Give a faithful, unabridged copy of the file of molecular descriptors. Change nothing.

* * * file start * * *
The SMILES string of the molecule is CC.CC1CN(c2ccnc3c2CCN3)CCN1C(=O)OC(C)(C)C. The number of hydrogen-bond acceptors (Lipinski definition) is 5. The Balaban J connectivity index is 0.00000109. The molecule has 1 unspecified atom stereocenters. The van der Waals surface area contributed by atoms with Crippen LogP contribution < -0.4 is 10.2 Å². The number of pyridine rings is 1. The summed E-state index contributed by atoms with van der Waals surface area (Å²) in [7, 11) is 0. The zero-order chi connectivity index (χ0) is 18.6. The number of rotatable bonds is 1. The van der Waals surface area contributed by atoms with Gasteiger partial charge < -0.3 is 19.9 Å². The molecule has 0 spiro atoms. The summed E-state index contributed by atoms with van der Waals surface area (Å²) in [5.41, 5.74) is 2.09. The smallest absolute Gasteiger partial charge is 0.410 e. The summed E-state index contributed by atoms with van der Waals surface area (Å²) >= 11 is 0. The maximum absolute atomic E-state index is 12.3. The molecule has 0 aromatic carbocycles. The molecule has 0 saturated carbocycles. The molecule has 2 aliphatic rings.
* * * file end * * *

The SMILES string of the molecule is CC.CC1CN(c2ccnc3c2CCN3)CCN1C(=O)OC(C)(C)C. The number of hydrogen-bond acceptors (Lipinski definition) is 5. The Balaban J connectivity index is 0.00000109. The molecule has 1 unspecified atom stereocenters. The van der Waals surface area contributed by atoms with Crippen LogP contribution < -0.4 is 10.2 Å². The number of pyridine rings is 1. The summed E-state index contributed by atoms with van der Waals surface area (Å²) in [7, 11) is 0. The zero-order chi connectivity index (χ0) is 18.6. The number of rotatable bonds is 1. The van der Waals surface area contributed by atoms with Gasteiger partial charge < -0.3 is 19.9 Å². The molecule has 0 spiro atoms. The summed E-state index contributed by atoms with van der Waals surface area (Å²) in [5.41, 5.74) is 2.09. The smallest absolute Gasteiger partial charge is 0.410 e. The summed E-state index contributed by atoms with van der Waals surface area (Å²) >= 11 is 0. The maximum absolute atomic E-state index is 12.3. The molecule has 0 aromatic carbocycles. The molecule has 0 saturated carbocycles. The molecule has 2 aliphatic rings.